SHANGHAI -- The Chinese government is to reduce import tariffs on popular consumer goods, and increase imports of such goods, as part of its efforts to boost domestic consumption.

China’s State Council, or cabinet, announced after a meeting on Tuesday that it would begin a trial reduction of tariffs on certain types of popular goods by June. It also announced an expansion of the categories of imports benefiting from tax reductions.

The statement said full details would follow, but the State Council did specify that it would also adjust its consumption tax policy on goods such as cosmetics -- which face import tariffs of up to 30 percent -- and clothing. It also pledged to set up more duty-free shops at ports of entry, and to facilitate imports through e-commerce channels, by improving inspection and quarantine policies, and removing “unreasonable charges” on such imports.

The Chinese government said the measures were designed to stabilize economic growth by boosting domestic demand, and would also help to ensure employment and improve people's lives, according to the official Xinhua News Agency. 

The move may also help reduce China’s trade surplus. But it is boosting domestic consumption that has long been seen by analysts as key to balancing China’s economy over the long term. Retail sales in China were 7.1 trillion yuan ($1.15 trillion) in the first quarter of 2015, a rise of 10.6 percent over last year. However, consumption still accounts for a significantly smaller share of GDP in China than in many other economies, with the high cost of housing, and concerns about welfare costs and education fees seen to have prevented it from expanding faster.

The slowdown in export growth to just 7 percent in the first quarter of the year has added to a sense of urgency surrounding the issue. Recent reports of Chinese tourists returning from Japan with purchases of heated toilet seats have focused attention on the issue of import tariffs, which, along with quality concerns, are seen as driving many Chinese shoppers to make purchases abroad.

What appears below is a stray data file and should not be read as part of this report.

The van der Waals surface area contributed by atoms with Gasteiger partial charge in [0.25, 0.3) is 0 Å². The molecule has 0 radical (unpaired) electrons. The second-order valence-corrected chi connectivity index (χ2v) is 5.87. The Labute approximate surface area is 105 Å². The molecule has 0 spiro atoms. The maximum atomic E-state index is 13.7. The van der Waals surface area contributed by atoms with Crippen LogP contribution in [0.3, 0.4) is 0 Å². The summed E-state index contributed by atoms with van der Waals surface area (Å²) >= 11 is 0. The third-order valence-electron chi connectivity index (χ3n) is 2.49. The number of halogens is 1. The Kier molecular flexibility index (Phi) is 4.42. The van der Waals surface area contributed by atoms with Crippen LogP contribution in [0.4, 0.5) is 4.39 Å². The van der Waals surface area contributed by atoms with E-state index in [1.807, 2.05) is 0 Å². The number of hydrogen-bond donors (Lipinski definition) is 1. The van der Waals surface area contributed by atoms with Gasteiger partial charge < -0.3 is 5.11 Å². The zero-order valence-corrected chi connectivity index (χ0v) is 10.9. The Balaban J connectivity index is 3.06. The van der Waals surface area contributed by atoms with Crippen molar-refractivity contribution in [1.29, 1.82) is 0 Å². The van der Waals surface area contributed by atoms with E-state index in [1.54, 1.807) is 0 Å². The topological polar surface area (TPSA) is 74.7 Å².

An official at the Ministry of Commerce said the cuts in tariffs could push retail sales up by 0.5 to 1 percentage point, according to the South China Morning Post.

The Chinese government may also have been motivated by the controversy over the recent wave of Chinese tourists buying everyday goods in Hong Kong, particularly cosmetics and baby necessities, including infant formula, which is also subject to high import tariffs in China. Protests in Hong Kong against the impact of the shoppers on the local social and economic order recently forced the Chinese government to restrict trips to Hong Kong by people from the nearby city of Shenzhen.

There have also been plans to set up dedicated malls for mainland shoppers just inside the Hong Kong border, to reduce the disruption. However, if the State Council’s plan to build more duty-free shops at ports of entry were implemented in Shenzhen this could render such malls less necessary.

The Chinese government has already experimented with malls selling imported products at reduced prices in areas such as the new Free Trade Zone in Shanghai, and in cities such as the port of Ningbo and the commodities trading center of Yiwu, both in Zhejiang province. At the latter, domestic tourists are bused in to buy imported goods including Spanish wine and Southeast Asian snacks.

The State Council also suggested that allowing cheaper imports would “boost the domestic consumer goods industry toward the medium and high-end level,” Xinhua reported, by forcing domestic manufacturers to respond to increased foreign competition. The announcement comes amid a series of measures by the Chinese government to make its economy more open and more internationally competitive, as China comes to terms with both slowing export demand, and rising labor costs in its domestic manufacturing industry.

China previously eased tariffs on more than 700 kinds of goods at the beginning of 2014. It has also recently signed free-trade agreements with South Korea, Australia and New Zealand, though it will take some time for tariffs to be removed on various categories of imports from these countries. 

Earlier this month the government also promised to reduce tariffs on equipment needed for water purification, after vowing to clean up the nation’s water supply.